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Alien life might thrive on the moons of these 121 giant planets

Moons orbiting huge exoplanets may be even better places to live than Earth, scientists say. But there's a catch.

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 An artist's illustration of a potentially habitable exomoon orbiting a giant planet in a distant solar system.

NASA GSFC: Jay Friedlander and Britt Griswold

There's been a lot of excitement in recent years around the discovery of thousands of exoplanets, including dozens that might have the right conditions for supporting life. But new research suggests a number of moons around giant planets beyond our solar system might also be lively places. 

An international team of scientists has identified 121 gas giant planets, each at least three times more massive than Earth, that orbit in the habitable zones of their stars and are each expected to play host to several large moons.

It's thought that most giant planets aren't friendly to life as we know it due to their composition and extremely strong gravity, but they could be orbited by moons that are more similar to Earth. Indeed, Jupiter's moon Europa is a top target in the search for life beyond Earth. The icy world conceals a subsurface water ocean where interesting things might be swimming around. 

In our solar system, the giant planets like Jupiter and Saturn orbit far beyond the habitable region that we enjoy here on Earth, but in other star systems it might be the huge planets that hang out in the "goldilocks zone" where it's not too cold and not too hot.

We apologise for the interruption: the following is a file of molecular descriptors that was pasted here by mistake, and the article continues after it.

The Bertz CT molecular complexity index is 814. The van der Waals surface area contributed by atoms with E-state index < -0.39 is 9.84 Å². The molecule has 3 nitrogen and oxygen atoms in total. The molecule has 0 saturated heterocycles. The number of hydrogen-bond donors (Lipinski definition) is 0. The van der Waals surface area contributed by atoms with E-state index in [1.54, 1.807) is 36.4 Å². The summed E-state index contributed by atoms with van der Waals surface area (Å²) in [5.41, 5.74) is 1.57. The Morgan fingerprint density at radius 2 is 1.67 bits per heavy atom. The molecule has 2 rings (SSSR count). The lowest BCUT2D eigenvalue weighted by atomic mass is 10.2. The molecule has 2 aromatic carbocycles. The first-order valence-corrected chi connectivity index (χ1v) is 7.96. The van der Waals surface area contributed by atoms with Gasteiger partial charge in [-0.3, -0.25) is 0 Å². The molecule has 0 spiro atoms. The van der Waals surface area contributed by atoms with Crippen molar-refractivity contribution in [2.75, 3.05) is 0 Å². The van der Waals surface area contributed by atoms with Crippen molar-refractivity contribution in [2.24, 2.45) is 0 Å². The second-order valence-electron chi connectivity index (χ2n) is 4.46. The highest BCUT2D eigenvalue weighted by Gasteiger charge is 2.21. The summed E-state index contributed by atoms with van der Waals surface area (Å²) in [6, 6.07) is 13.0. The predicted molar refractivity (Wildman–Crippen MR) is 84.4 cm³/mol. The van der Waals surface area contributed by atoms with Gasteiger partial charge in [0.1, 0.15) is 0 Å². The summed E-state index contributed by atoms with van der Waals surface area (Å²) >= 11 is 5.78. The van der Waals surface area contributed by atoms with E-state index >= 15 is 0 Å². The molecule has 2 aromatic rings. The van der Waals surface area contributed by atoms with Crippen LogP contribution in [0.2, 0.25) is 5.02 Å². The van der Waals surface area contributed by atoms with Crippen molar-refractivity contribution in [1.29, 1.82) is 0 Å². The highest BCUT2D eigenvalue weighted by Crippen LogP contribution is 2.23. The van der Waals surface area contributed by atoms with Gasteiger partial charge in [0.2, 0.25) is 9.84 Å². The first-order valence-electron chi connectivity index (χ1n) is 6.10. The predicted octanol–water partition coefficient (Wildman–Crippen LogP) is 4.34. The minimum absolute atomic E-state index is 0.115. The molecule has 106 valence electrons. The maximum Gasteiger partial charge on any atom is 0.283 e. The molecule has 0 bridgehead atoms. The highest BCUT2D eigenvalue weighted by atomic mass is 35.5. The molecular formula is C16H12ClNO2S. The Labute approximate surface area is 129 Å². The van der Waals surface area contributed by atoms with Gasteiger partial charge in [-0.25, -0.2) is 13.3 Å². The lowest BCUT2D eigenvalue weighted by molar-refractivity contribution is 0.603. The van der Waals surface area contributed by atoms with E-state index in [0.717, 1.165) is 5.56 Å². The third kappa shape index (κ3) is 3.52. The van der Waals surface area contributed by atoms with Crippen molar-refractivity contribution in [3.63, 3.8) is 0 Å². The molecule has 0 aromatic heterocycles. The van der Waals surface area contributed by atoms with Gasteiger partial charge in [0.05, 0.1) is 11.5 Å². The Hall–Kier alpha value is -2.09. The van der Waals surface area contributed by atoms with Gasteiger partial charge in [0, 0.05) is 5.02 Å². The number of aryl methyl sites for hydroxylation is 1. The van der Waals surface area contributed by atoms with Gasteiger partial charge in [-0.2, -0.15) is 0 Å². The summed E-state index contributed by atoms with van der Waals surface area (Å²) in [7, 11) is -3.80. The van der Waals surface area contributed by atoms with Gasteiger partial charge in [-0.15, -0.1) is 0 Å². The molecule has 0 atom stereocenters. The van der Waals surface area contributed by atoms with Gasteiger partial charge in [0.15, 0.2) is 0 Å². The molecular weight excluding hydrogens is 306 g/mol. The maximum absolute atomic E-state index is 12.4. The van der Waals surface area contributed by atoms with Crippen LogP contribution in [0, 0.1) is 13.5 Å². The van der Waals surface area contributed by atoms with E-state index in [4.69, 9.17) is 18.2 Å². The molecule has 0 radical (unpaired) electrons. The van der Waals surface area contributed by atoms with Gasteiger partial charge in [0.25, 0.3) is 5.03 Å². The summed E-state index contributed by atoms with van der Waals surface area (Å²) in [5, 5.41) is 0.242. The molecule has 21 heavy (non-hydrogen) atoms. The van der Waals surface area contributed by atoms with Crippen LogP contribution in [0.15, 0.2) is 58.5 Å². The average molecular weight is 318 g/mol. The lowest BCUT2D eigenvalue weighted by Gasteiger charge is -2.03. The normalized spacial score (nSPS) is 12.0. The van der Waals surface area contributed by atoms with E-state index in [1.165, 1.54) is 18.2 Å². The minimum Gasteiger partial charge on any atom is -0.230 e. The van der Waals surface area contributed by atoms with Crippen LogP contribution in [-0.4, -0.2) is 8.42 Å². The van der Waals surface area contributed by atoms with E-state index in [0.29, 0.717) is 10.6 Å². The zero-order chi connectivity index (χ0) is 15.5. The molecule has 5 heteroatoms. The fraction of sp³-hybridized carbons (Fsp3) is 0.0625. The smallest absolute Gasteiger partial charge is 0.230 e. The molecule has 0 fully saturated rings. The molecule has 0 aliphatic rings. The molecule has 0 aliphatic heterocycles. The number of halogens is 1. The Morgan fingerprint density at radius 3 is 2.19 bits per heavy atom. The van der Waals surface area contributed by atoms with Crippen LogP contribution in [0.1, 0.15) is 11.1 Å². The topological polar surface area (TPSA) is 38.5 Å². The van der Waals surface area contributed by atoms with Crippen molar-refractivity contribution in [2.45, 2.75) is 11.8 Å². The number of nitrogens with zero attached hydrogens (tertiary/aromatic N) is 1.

"Including rocky exomoons in our search for life in space will greatly expand the places we can look," said Stephen Kane, an associate professor of planetary astrophysics at the University of California, Riverside, in a news release Wednesday. 

Kane is co-author of a paper on the findings that will be published in The Astrophysical Journal

Some speculate that these exomoons might be even more favorable to life than our own home planet. This is because moons don't have to rely solely on energy from a sun, but also receive energy from the planet they orbit in the form of reflected radiation as well as tidal energy. (Tidal forces are what help keep hidden oceans on Europa and Saturn's moon Enceladus from freezing solid.)

"These potentially terrestrial giant satellites could be the perfect hosts for life to form and take hold," reads the paper.

The catch is that no exomoons have been confirmed to exist through direct observation just yet, though some astronomers may have come close. The new research essentially creates a database of the known giant planets in the habitable zone worth a closer look.

"Follow-up studies will help inform future telescope design so that we can detect these moons, study their properties, and look for signs of life," said Michelle Hill, a student at the University of Southern Queensland and lead author of the paper.

We may not have to wait for whole new telescopes to be designed to look for the man (or woman or bacterium) in the exomoon. Upcoming next-generation observatories like the James Webb Space Telescope could give us our first direct look at a moon beyond our solar system. 

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